Winter Newsletter

The extensions to the building are now complete, and we now have a special room set up for minor surgical procedures, as well as two more consulting rooms, and a new enlarged staff room. This will allow us to provide even better service for your health needs.

You may have noticed that the practice has some new medical and reception staff. Mel Woodmass and Jenny Veale have joined our reception team in part time roles. They both have a wealth of experience with working with the people.

Dr Hui  (Sheng-Hui) Wang joined us in December , and Dr Olga Dubnytska in April  of this year. Hui is a New Zealand graduate from Otago medical school, and Olga graduated in Ukraine, then practiced in UK before moving here 5 years ago where she worked at The Palms Medical Centre for several years.

Dr John Drake has reached the age of superannuation and has reduced his commitment to part-time, with Olga to assist at this stage. John is taking some long service leave from August –October, and will return to work then.

Stephan Lombard continues as ever, and at present has the extra responsibility of doctor to the Manawatu Turbos rugby team again this season, assisted by Hui.

We also welcome back Dr Aisha Khatib from Canada. Aisha was with us from 2013-16, and has returned to locum here until October while John Drake is on leave.

We encourage the ‘patient portal’ which allows access to your medical file for results and health status recordings, which is a bit like internet banking for your medical records, as well as enabling appointment booking on line.

Due to privacy considerations, it’s necessary to register for a higher level of security with our staff at reception. This needs to be done in person – unless you are personally known to the reception staff it will be necessary to bring some form of identification. This verification process is for your own protection, since we want to be absolutely sure that our patients’ health information is only being accessed by those who are authorised to do so. Once you have completed the verification process, your test results will be available on the ManageMyHealth website as soon as they have been viewed and filed by your doctor.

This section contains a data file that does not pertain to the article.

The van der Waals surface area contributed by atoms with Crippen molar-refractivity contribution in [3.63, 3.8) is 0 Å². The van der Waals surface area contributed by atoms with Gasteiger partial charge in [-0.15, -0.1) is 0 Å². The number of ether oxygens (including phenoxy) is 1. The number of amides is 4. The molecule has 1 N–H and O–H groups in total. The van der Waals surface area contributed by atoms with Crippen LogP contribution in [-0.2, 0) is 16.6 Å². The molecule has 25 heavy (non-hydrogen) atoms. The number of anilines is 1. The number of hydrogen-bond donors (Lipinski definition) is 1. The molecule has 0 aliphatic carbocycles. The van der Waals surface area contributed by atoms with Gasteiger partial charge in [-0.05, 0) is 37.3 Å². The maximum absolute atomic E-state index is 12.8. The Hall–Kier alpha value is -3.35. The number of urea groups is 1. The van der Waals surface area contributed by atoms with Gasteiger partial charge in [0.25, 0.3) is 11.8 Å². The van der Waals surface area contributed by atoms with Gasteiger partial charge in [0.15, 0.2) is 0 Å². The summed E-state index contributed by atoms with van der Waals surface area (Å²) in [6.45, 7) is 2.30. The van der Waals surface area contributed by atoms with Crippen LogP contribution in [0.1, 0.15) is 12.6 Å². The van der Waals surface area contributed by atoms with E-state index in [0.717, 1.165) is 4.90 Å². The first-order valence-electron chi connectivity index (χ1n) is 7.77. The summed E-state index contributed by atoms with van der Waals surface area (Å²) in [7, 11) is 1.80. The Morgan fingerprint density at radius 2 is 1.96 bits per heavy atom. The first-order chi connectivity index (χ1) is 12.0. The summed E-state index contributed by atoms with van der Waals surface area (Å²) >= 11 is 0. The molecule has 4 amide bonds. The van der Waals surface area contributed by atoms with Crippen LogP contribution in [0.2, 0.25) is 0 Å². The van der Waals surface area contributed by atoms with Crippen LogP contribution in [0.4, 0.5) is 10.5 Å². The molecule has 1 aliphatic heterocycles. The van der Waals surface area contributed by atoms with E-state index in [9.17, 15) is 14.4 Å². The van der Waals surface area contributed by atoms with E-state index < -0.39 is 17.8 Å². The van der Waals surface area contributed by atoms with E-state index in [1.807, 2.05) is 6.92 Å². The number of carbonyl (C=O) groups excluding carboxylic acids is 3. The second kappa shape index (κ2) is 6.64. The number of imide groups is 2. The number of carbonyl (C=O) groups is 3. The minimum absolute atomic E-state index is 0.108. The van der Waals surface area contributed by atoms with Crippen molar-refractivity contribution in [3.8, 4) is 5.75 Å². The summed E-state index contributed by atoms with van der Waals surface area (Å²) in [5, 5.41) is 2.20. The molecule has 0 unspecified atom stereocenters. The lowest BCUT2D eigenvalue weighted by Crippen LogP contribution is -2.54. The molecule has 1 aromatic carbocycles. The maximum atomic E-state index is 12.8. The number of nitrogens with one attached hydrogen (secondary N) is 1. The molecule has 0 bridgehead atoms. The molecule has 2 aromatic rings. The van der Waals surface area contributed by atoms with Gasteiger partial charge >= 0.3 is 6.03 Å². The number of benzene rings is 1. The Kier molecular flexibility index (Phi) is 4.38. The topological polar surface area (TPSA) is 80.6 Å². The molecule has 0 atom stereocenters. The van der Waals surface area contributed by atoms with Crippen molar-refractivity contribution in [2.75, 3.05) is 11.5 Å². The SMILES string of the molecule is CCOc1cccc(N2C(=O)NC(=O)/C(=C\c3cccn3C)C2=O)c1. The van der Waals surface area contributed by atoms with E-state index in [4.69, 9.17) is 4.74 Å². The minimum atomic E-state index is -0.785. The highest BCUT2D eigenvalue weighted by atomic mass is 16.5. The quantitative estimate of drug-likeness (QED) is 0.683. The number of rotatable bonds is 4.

​​Whooping cough (pertussis) is a highly infectious, relatively common infection which is especially dangerous for our very youngest citizens, and very distressing for other people who catch it (hence the popular name “the 100 day cough”). Children are vaccinated against whooping cough from the age of 6 weeks. The vaccine is safe and effective, but it leaves the very youngest babies still at risk, because it takes 3 injections to develop full immunity – and that doesn’t happen until they are 5 months old.

The good news is that there is a very effective way to protect young babies from whooping cough: their mothers can be vaccinated during their pregnancy -between 28 and 38 weeks.  Immunity in the form of antibodies passes through the placenta to the baby, giving temporary protection (until the baby is fully vaccinated). In NZ the vaccine is provided free to pregnant women.

It might sound scary to vaccinate pregnant women but recent research from different parts of the world (UK, USA, and Argentina) has shown that this approach is both safe and over 90% effective.

We strongly encourage all our pregnant mums-to-be to take up the option of a free whooping cough booster in the 3rd trimester of their pregnancy. If you know someone having a baby, remind them about this – they may not have heard how important and effective this simple step can be! Pregnant women are more susceptible to severe complications of influenza, so don’t forget to get a flu shot if you are pregnant during the influenza season from March to September.

Another strategy to protect newborn babies is to ensure that adults who come into contact with them are given a booster of whooping cough vaccine, to reduce the chance of transmission. We also encourage this approach to reduce the spread of this vicious bacteria. Grandmas and grandads – this means you!

Talk to our doctors or nurses if you have any questions or concerns. If you are pregnant (between 28 and 38 weeks) don’t hesitate – ring and book yourself in for this free shot right now!

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